Indonesian Young Thought Leaders on Environment 2019
The program calls for Indonesian 3rd or final year students and fresh graduates (bachelor and masters) to submit an essay on environmental issues.
This competition is fully organized in English.
Indonesian Young Thought Leaders on Environment 2019 is a mentorship program aimed to transform young individuals with knowledge, expertise and passions into agents of change in promoting evidence-based policies to protect environment and improve lives.
The program is organized by the World Resources Institute Indonesia (WRI Indonesia) in partnership with the Foreign Policy Community of Indonesia (FPCI) since 2015. Starting this year, this program is also supported by the Corruption Eradication Commission (KPK)'s Anti-corruption Learning Center (ACLC).
Call for essay: January 25th – March 5th, 2019
The program calls for Indonesian 3rd and final year students or fresh graduates (bachelor and masters) to submit an essay on corruption in natural resources sector. The essay competition will be followed by leadership training camp and internship at the World Resources Institute offices in Jakarta and Washington DC.
Check your eligibility
To be eligible, you must fulfil all of the following criteria:
18 – 26 years old;
Third or final year students in a Bachelor’s or Master’s programme in any field of study OR within one year after graduation from a Bachelor’s or Master’s programme;
Hold Indonesian citizenship;
Available to be in Jakarta for the Thought-Leaders Camp as part of the selection process (only for the top 20 individuals).
Following the essay competition, top 20 individuals will be invited to participate in a thought-leadership camp where participants will receive trainings from sustainable development experts. Top 3 finalists will get a chance to join an internship program at WRI Indonesia, and the winner will spend one month in WRI Washington DC for an internship program. All cost associated with these activities will be borne by WRI Indonesia.
Indonesia is home to abundant natural resources, including rainforests, peatland, geothermal energy, wildlife and marine species. And yet, massive exploitation of such natural resources has left irreversible damages to the environment, economy, and the communities. Research suggested that exploitation of natural resources are closely linked to corruption. That could mean unrecorded exploitation activities, extraction without license, provision of licenses in protected areas, and more. Issues such as weak land governance, weak monitoring and poor transparency have contributed to the corruption in this sector.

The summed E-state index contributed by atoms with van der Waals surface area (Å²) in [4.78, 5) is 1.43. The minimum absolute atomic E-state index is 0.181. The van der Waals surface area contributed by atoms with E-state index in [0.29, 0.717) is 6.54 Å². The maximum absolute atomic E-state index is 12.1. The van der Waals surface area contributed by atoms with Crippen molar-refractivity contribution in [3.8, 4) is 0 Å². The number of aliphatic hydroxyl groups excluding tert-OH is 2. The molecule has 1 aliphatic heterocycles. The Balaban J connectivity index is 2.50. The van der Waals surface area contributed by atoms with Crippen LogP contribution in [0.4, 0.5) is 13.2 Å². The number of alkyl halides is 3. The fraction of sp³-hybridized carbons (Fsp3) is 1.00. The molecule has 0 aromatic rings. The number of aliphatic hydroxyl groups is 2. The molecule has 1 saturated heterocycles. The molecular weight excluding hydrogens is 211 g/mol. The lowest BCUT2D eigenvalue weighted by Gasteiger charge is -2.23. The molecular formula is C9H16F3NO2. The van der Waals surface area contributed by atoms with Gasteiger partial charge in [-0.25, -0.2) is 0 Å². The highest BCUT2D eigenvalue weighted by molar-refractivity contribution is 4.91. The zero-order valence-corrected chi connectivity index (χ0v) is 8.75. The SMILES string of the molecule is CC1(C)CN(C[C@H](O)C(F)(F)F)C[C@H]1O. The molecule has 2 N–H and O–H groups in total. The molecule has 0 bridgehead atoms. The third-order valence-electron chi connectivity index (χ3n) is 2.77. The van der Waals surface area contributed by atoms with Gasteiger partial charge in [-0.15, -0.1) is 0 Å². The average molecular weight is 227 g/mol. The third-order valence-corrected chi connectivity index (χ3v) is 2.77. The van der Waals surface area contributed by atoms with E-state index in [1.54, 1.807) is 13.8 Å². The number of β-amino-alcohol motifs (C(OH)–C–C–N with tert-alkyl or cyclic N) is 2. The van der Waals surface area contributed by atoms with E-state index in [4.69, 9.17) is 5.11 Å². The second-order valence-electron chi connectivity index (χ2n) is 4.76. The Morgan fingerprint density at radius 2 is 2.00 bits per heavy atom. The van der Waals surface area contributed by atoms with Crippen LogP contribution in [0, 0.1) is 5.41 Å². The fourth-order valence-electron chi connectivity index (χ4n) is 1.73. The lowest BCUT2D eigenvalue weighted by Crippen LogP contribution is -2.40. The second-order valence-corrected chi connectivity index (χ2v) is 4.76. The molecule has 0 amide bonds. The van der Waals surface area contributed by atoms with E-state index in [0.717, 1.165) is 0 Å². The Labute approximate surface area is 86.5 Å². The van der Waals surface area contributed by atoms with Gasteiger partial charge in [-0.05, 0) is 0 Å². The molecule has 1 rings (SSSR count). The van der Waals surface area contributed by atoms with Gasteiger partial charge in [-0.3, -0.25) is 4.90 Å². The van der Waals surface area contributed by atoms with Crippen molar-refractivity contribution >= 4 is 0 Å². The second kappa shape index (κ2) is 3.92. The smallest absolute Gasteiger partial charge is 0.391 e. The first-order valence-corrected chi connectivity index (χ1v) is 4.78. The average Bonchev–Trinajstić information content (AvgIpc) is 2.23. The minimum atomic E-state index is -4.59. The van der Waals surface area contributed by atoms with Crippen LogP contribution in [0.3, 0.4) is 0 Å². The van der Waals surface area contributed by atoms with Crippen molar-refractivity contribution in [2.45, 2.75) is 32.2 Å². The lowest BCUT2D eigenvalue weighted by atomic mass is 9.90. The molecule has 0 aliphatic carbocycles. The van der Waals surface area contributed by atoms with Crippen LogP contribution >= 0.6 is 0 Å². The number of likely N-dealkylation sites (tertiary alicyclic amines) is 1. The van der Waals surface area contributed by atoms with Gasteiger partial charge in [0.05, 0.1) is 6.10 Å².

In the forestry sector, for instance, the Corruption Eradication Commission (KPK) recorded 77-81 percent of unreported or illegally sourced timber from 2003 to 2014. This is equal to more than 2.3 million hectares of deforestation, an area 32 times the size of Singapore. KPK further suggests that such unreported activities cost the country $6.5-9 billion in uncollected non-tax revenues, more than a quarter of the country’s infrastructure budget for 2018. In 2015, KPK started facilitating a National Movement to Save Natural Resources (GNSDA) to solve issues in natural resources management and to increase state’s revenue for people’s welfare.
As a citizen, we benefit greatly from our natural resources. Trees and forests around us give us clean air to breathe, prevent the cities we live in from flood, and provide a space for recreation. The exploitation of the forests, which is linked to corruption, denies our right to reap those benefits.